Keeping pace with tomorrow's technology

  • Updated: July 3, 2014 - 5:58 PM

Now that we’ve cleared those dusty old telegraph laws off our books, it’s time to forge ahead on Minnesota’s telecommunications infrastructure.


Photo: Wes Bausmith • Los Angeles Times/MCT,

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In 1915, the Minnesota Legislature passed a new set of laws to address the hot, new technology of the day — the telephone. Legislators of the time certainly tried their best to write the laws to cover the future of telephone service, as well as they could imagine it. Almost 100 years later we know, of course, that our predecessors could not possibly have foreseen the telecommunications system we have today.

As we started the most recent legislative session, though, quite a bit of the 1915 telephone law remained on our statute books. Old laws can linger when they aren’t needed anymore but aren’t getting in anyone’s way, either. This session, under Gov. Mark Dayton’s “Unsession” initiative, the Legislature repealed hundreds of pages of outdated laws, across the full spectrum of state government. As legislators who have worked on telecommunications policy for many years, it is satisfying to us to have cleared out some of the dead wood in our telecommunications law, such as the laws regulating the delivery of telegraph messages.

More than just making some chapters of the statute book easier to read, though, the work done in the “Unsession” provides momentum to efforts to once again overhaul telecommunications regulation for the needs of today and tomorrow. Today’s telecommunications services are vastly different from anything envisioned by our colleagues of a century ago. Even 20 years ago, almost everyone had land-line phone service, only a third had cellphones and very few demanded home Internet service. Today, almost 90 percent of Minnesotans have cellphones, about a third have dropped land-line service altogether and Internet service is as important to most customers as the ability to make phone calls. We have several new options for our phone calls, too, with VoIP, Skype and similar services emerging.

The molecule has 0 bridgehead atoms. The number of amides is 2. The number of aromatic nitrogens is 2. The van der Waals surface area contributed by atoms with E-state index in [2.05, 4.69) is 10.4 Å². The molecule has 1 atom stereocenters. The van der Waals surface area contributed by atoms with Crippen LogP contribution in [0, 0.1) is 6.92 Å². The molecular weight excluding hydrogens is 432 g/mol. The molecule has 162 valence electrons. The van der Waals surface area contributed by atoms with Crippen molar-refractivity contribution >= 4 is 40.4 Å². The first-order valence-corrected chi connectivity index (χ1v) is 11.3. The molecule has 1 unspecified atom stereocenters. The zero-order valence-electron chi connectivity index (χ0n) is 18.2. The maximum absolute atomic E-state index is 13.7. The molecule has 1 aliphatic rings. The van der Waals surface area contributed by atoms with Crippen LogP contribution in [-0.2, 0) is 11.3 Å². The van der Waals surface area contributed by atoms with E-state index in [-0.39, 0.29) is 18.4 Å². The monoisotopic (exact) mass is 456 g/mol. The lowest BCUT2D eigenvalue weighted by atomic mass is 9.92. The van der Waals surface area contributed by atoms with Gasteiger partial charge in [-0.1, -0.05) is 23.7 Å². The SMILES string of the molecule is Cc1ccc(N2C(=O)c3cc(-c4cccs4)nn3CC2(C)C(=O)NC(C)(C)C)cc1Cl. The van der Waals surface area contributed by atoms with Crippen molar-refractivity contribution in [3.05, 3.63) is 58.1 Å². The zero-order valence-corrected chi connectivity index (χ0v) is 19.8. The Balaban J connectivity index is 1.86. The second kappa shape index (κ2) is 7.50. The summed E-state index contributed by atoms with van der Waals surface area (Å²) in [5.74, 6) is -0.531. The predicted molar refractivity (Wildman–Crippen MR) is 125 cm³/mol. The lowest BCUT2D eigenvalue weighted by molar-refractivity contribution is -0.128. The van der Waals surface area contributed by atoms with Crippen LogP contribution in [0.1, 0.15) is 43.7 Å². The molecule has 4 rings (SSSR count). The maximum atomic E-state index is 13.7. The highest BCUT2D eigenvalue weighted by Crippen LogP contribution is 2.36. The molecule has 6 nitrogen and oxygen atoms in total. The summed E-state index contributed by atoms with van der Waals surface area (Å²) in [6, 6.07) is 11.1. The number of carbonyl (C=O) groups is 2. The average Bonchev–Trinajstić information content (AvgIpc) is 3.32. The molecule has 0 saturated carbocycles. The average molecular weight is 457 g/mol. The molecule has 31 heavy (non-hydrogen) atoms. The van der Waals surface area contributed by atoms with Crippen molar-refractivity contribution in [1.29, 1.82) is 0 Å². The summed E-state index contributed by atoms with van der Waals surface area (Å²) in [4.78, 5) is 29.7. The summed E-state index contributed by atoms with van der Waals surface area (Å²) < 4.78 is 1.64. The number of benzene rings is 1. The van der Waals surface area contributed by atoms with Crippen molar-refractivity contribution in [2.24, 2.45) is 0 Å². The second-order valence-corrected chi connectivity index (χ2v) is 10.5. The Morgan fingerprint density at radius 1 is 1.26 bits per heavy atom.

Of all those communication options, only the traditional land-line telephone company is regulated by Minnesota law. Federal telecommunications law adopted in the 1990s took away the states’ ability to handle wireless phone service and Internet-based services under the same laws that apply to traditional phone service. As a result, Minnesota providers of land-line phone service often find themselves at a disadvantage in the phone-service marketplace because they are unable to move as nimbly as their unregulated competitors.

However, those traditional telephone companies are still the owners of substantially all the phone lines, switches, transmission centers and other telecommunications infrastructure in Minnesota. The competitors mentioned earlier (even the wireless companies) must rely upon the phone company’s vast infrastructure to provide most of their services. Ensuring fair access to the telecommunications system built during the monopoly period is as important to today’s consumer as ensuring standard land-line service was to the consumers of 100 years ago.

As today’s telecommunications networks continue to evolve, we recognize that technology will continue to play an important role in Minnesota’s economy. A dynamic, innovative communications infrastructure is crucial to our prosperity, growth and quality of life. Modernizing telecommunications law to keep pace with technological advances and society’s changing needs is not a Democratic or a Republican issue. It is relevant in every corner of our state and it affects every Minnesotan.

Regardless of the outcome of this fall’s elections, we as policymakers must commit to ensuring that our regulatory system keeps up with the technology that Minnesotans use every day.


Joe Hoppe, R-Chaska, and Sheldon Johnson, DFL-St. Paul, are members of the Minnesota House of Representatives.

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